The Cleveland Museum of Art

Collection Online as of March 2, 2024

Pectoral (Chest Ornament)

Pectoral (Chest Ornament)

1–800 CE
Overall: 22.7 x 28.5 x 2.9 cm (8 15/16 x 11 1/4 x 1 1/8 in.)

Did You Know?

Calima bilobed pectorals are among the largest torso ornaments ever made in the ancient Americas.


Bilobed pectorals are some of the most flamboyant objects created by artists in Colombia’s Calima region. Chiefs apparently wore such pectorals—among the largest torso adornments ever created in the ancient Americas—with other gold objects, including bracelets, dramatic headdress adornments, and ear and nose ornaments like those shown on the pectoral itself. Thus, they armored themselves in gold, which likely had complex symbolism; for instance, it may have been associated with the sun and thereby with nourishing cosmic energies and positive moral behavior.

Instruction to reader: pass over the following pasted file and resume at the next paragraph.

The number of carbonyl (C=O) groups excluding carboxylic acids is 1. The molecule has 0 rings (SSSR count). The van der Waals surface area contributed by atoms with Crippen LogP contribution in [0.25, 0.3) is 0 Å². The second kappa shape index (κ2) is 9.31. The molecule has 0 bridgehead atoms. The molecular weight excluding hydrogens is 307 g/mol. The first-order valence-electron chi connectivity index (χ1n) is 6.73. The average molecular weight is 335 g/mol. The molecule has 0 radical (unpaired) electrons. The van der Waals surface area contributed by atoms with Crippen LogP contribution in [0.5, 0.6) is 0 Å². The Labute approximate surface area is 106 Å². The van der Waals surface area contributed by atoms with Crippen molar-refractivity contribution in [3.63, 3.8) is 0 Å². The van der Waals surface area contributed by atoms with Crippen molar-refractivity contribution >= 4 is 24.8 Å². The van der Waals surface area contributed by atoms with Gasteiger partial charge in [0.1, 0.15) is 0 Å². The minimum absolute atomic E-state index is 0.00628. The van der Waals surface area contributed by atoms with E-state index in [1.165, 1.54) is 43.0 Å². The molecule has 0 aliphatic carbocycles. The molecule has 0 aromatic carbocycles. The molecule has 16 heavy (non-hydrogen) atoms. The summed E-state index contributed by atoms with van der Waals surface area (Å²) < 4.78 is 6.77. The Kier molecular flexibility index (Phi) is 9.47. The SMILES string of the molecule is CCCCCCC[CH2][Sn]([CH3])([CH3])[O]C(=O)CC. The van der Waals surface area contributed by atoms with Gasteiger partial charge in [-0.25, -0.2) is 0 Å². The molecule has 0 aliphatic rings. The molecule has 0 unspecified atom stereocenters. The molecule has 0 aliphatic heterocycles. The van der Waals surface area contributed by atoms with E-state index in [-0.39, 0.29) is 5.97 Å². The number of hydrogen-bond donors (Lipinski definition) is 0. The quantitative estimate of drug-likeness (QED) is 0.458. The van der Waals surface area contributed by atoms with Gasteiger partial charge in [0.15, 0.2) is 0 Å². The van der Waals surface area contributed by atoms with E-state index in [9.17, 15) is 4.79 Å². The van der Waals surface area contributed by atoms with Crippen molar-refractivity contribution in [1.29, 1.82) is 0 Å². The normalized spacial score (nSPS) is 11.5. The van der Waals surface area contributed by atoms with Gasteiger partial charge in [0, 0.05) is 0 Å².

• Cleveland Museum of Art. Museum Masters: 2016-17 Companion Guide. [Cleveland, Ohio]: Cleveland Museum of Art, 2016. Mentioned and Reproduced: P. 82-83
    Griswold, William M. "Recent Acquisitions (2013-20) at the Cleveland Museum of Art," The Burlington Magazine 163, no. 1414 (January 2021): 93-104. Mentioned and reproduced: P. 101, no. 17; mentioned: P. 93
  • Recent Acquisitions. The Cleveland Museum of Art, Cleveland, OH (organizer) (March 17-June 7, 2018).
    The Cleveland Museum of Art (03/17/2018-06/06/2018): "Recent Acquisitions 2014-2017"
  • {{cite web|title=Pectoral (Chest Ornament)|url=false|author=|year=1–800 CE|access-date=02 March 2024|publisher=Cleveland Museum of Art}}

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